When China sneezes...

CHILE - Report 02 Feb 2016 by Igal Magendzo, Robert Funk and Alberto Etchegaray

January’s global market volatility had strong implications for the Chilean economy.Fortunately, it appears that at least some of the turmoil was an over-reaction. We will know the actual damage to the real economy later this year, when we have data for the first quarter.

In November the Monthly Index of Economic Activity (Imacec) surprised analysts on the downside. At the same time, business confidence shows no recovery. In spite of the apparent slowdown in December, retail sales were not as bad as they appear; the deceleration in December confirmed that this year a substantial part of Christmas sales occurred in November.

Notwithstanding the multilateral depreciation of the peso, the annual growth rate of manufacturing production remained in negative territory in December, as did mining production.

In the fourth quarter of 2015 the unemployment rate reached 5.8%, the lowest in two years. Although unemployment remains low, one should take this figure with caution. If current trends – a slowing of employment creation in public services, a moderation of employment creation in hotels, restaurants, construction and commerce, as well as the fall in mining sector employment – continue, from March on the unemployment rate will start to rise significantly.

2015 ended with a 12-month change in the CPI of 4.4%. The persistent inflation is mostly the consequence of the continued depreciation of the peso relative to the US dollar. In addition, inflation in Chile is quite persistent.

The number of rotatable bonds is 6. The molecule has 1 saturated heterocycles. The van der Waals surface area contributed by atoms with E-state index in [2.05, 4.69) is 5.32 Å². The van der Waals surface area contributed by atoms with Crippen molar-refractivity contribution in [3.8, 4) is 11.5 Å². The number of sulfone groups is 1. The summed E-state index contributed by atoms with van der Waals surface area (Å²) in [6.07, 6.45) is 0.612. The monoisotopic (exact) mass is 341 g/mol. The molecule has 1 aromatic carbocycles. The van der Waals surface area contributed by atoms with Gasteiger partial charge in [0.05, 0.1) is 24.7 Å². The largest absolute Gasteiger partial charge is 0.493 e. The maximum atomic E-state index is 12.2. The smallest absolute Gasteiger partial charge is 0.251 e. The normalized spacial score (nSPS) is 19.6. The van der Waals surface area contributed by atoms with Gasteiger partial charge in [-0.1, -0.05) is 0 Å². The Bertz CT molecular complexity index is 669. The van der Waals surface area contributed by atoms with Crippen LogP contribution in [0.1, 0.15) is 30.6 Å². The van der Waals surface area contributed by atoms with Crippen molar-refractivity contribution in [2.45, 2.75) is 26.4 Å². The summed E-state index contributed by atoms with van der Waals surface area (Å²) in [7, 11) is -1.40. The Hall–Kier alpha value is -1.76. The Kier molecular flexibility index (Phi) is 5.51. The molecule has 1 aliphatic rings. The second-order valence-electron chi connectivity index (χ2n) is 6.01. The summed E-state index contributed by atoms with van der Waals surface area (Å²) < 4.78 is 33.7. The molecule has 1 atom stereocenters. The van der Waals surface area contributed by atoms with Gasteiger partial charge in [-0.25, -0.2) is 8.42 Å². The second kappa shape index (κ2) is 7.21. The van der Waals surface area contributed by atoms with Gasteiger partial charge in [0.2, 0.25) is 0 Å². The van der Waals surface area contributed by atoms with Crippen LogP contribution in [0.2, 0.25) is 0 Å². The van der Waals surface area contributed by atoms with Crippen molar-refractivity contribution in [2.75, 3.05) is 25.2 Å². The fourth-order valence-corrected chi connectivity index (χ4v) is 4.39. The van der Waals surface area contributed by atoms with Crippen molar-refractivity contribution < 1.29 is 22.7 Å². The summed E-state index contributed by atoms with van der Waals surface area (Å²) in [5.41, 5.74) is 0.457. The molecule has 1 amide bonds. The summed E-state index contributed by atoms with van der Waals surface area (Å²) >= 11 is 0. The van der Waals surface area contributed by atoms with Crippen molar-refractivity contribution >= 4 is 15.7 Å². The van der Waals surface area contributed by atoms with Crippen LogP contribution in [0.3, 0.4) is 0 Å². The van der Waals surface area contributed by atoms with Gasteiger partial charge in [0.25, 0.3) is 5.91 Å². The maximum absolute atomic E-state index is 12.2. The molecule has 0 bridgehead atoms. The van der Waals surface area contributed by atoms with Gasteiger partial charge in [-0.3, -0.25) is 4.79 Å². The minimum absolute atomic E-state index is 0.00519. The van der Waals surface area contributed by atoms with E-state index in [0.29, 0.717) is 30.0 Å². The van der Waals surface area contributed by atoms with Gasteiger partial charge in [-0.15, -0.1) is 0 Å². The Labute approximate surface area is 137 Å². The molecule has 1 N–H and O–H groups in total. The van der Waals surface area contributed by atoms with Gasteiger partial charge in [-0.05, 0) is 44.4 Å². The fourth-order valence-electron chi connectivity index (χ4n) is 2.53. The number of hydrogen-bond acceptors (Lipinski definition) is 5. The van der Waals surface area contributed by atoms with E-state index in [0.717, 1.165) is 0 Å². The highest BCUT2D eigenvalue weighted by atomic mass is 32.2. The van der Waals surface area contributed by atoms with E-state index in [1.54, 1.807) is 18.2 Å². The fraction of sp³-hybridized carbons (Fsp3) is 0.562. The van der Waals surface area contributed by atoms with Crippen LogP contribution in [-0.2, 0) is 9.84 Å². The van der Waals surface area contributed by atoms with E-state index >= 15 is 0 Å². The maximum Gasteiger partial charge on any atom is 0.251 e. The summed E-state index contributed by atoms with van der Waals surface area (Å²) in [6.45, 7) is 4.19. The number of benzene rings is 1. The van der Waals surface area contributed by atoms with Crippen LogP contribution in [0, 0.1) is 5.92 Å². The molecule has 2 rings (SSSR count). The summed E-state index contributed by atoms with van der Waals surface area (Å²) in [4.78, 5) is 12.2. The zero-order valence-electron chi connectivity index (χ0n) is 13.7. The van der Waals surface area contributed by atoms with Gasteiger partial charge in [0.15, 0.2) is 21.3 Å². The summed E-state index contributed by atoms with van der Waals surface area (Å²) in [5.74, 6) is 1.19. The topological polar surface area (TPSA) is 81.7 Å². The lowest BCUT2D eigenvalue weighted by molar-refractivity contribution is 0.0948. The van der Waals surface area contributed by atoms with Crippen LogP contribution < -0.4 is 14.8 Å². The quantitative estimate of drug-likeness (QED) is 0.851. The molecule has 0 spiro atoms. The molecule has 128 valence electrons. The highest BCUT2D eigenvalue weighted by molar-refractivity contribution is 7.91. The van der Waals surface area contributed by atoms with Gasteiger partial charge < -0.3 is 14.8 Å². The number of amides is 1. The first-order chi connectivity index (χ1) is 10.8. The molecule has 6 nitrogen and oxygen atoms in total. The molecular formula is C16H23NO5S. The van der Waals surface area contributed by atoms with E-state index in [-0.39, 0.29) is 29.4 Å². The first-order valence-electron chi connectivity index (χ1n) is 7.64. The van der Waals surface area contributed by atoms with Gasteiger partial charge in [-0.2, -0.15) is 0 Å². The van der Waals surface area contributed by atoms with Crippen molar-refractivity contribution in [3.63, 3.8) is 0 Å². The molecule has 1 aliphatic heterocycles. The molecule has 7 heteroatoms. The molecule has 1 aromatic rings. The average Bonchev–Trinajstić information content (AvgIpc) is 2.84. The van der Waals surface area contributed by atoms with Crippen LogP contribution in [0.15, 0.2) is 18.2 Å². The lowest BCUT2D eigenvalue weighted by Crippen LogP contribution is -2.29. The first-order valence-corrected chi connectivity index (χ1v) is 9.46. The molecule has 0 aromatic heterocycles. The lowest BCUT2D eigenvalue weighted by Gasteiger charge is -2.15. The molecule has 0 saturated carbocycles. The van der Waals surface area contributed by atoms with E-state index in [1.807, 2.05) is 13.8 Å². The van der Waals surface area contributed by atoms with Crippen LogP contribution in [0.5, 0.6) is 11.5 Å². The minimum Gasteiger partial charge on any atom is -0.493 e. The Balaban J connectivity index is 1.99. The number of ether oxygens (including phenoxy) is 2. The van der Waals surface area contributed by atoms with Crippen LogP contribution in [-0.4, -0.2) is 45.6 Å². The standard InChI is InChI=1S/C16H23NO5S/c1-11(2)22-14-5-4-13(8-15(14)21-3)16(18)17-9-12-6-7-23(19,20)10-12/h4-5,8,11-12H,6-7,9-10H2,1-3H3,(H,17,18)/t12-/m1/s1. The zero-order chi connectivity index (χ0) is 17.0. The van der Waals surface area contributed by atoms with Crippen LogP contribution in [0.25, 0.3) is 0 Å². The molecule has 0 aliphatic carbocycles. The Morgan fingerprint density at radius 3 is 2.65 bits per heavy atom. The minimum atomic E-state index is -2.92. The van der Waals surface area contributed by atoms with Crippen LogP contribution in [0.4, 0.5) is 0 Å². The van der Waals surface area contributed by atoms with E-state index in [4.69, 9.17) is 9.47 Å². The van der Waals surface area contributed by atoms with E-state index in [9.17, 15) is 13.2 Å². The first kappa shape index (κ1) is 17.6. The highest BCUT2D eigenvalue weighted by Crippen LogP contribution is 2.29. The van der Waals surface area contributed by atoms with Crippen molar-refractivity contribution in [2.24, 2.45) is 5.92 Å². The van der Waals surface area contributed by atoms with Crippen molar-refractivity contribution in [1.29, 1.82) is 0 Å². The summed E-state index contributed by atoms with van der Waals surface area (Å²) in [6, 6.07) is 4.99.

At its January Monetary Policy meeting, the Central Bank left the Monetary Policy Rate (TPM) unchanged. The corresponding minutes revealed that the position of Board members became more dovish. China is now the main source of uncertainty facing the Board. We believe that at the next meeting, the Central Bank Monetary Policy Rate will remain unchanged, and that there will be a hike in March. We do not rule out that if there is a rise, it will be the result of a split vote.

On a separate note, we highlight that the Treasury announced it wants to increase the stock of bonds around three benchmark maturities: 5, 10 and 20 years. With this in mind, it will offer (voluntarily) to swap out-of-benchmark bonds for on-benchmark bonds.

Hoping to restore order within her Nueva Mayoria coalition and improve her government's performance in the public opinion polls, Michelle Bachelet tried to push through a heavy legislative agenda of seven major reforms during the month of January. Unfortunately, only four bills were passed, and Bachelet's objectives were not met. The problem appears to be the obsession with meeting campaign promises, without considering whether the proposed policies are necessary, well designed, or desired by voters. Worse still, once Bachelet's proposals become mired in Congress, changes are introduced that dilute many of the proposals’ original good intentions.

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